More than anyone else, Charles Dickens invented the British Christmas with A Christmas Carol, his story about Ebenezer Scrooge and the ghosts of Christmas Past, Present, and Future. It was first published in 1843 and has been adapted for stage and screen many times. No surprise then that there are four museums in the United Kingdom dedicated to Charles Dickens (including one in London), more than any other British writer.
Entrance to Charles Dickens Museum in London. Photo Credit: © Ursula Petula Barzey.
One of the recent major films to feature works by Charles Dickens was The Man Who Invented Christmas, which opened in 2017 and stared Dan Stevens (from Downton Abbey) as Charles Dickens. An exhibition at the Charles Dickens Museum London displayed the costumes from the film, which also stars Christopher Plummer (Ebenezer Scrooge), Donald Sumpter (Jacob Marley), Jonathan Pryce (Dickens’ father John), Ger Ryan (Elizabeth Dickens), and Simon Callow as illustrator John Leech.
The Charles Dickens Museum London at 48 Doughty Street has a new exhibition, To Be Read At Dusk: Dickens, Ghosts and the Supernatural. The exhibition will draw on the museum’s collections of original Dickens material to “examine Dickens’s interest in the paranormal, his ‘hankering after ghosts,’ and how he became a master ghost storyteller, publishing over 20 spooky tales.” It runs from 5th October 2022 until 5th March 2023.
Christmas Sketches: Ghost of an Idea: Unwrapping ‘A Christmas Carol.’ Photo Credit: © Charles Dickens Museum London.
Dining room table at Charles Dickens Museum in London. Photo Credit: © Ursula Petula Barzey.
London Blue Badge Tourist Guides are often asked to do literary and Dickens-themed tours highlighting places that inspired our most famous novelist. Dickens made his name with The Pickwick Papers and went on to write other novels such as David Copperfield, Oliver Twist, and Bleak House. His stories are often haunted by the debtor’s prison where his father was sent. The young Charles was sent to work at a factory in Charing Cross – an experience he hated – in order to help the family finances. After achieving fame and fortune, Charles Dickens died at the age of fifty-eight and was buried in Poet’s Corner, Westminster Abbey.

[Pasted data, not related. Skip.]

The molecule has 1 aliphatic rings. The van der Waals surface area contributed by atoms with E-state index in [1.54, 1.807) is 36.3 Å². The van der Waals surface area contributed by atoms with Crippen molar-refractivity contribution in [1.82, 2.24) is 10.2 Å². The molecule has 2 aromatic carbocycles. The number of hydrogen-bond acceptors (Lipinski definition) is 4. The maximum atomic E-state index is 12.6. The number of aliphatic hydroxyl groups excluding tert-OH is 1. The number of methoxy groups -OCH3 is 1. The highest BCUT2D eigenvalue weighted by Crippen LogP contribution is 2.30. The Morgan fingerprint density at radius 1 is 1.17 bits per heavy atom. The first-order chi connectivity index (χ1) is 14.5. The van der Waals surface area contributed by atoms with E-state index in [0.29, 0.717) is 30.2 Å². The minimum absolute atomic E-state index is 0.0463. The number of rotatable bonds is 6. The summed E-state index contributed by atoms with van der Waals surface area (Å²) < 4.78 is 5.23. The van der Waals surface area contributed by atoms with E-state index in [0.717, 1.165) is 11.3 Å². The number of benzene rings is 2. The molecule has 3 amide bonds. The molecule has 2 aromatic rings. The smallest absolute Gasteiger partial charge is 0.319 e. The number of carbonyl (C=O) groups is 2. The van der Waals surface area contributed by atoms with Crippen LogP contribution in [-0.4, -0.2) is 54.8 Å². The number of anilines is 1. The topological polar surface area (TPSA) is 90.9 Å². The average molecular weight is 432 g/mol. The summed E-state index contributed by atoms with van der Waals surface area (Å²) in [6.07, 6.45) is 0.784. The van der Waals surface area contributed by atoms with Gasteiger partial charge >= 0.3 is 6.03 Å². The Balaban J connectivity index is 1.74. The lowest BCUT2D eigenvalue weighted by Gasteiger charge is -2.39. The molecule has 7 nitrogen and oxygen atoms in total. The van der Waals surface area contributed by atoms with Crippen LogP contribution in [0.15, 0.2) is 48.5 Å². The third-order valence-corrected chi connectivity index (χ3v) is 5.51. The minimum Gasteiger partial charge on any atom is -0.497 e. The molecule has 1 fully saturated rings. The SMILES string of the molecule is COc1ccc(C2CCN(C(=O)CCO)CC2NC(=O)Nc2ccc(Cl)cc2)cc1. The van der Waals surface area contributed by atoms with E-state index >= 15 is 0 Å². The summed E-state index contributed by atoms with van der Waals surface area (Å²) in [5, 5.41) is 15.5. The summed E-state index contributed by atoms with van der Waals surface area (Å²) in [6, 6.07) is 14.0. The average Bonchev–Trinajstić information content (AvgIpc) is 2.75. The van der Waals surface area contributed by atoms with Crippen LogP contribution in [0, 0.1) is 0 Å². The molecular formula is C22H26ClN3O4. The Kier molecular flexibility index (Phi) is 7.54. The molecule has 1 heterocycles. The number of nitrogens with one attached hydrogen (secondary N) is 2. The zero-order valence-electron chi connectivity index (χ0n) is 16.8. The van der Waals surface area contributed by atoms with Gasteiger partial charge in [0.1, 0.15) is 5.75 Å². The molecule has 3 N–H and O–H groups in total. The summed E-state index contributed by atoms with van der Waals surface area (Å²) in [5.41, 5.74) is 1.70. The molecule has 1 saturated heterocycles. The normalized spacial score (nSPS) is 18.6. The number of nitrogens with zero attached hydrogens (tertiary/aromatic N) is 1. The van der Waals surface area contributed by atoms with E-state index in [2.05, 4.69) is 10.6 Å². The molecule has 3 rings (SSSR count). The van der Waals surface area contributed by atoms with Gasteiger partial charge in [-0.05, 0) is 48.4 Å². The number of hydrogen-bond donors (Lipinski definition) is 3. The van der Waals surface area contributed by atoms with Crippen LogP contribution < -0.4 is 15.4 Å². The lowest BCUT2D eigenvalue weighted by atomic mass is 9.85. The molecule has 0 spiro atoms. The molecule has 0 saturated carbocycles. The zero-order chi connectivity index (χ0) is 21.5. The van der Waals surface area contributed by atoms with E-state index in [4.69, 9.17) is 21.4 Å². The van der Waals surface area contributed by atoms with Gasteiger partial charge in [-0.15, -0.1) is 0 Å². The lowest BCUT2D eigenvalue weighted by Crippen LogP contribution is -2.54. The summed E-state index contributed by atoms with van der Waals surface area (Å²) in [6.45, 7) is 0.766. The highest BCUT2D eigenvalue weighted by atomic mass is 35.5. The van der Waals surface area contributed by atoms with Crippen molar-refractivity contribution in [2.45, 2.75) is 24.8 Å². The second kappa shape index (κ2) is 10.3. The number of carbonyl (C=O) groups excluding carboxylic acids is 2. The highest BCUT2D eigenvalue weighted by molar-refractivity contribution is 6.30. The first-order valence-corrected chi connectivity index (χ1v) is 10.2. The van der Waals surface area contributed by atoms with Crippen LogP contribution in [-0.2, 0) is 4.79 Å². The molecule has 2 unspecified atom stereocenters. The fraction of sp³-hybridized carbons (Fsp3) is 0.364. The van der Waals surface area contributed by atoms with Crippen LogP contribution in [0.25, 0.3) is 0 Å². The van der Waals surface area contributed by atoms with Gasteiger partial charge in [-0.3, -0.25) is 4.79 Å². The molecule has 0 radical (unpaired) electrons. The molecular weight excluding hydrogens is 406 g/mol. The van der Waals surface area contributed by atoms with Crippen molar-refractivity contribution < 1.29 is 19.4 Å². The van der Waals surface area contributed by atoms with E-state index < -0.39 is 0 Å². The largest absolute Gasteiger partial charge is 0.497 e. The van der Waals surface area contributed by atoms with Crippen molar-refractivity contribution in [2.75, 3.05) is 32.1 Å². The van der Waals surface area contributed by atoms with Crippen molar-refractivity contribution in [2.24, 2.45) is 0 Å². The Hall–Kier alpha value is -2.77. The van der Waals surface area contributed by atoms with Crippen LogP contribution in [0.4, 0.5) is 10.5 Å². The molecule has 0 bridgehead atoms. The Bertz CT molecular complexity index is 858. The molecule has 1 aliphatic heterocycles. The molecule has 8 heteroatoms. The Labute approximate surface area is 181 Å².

There are four museums in the United Kingdom dedicated to Charles Dickens, more than any other British writer:
• The Charles Dickens Museum London at 48 Doughty Street is open Tuesday to Sunday;
• The Charles Dickens’ Birthplace Museum in Portsmouth;
• The Dickens House Museum, Broadstairs, Betsy Trotwood’s house in David Copperfield;
• Gad’s Hill Place, Kent, Dickens’ home in later years, where he died in 1870. This is now a school but can be visited at weekends by prior arrangement.
Get in touch for a Blue Badge Tourist Guide led Charles Dickens London Tour.
Dickens’s Dream by Robert William Buss, portraying Dickens at his desk at Gads Hill Place, surrounded by many of his characters. Photo Credit: © Wikipedia Commons.
Charles Dickens desk at Charles Dickens Museum in London. Photo Credit: © Ursula Petula Barzey.
Charles Dickens Statue Portsmouth. Photo Credit: © Edwin Lerner.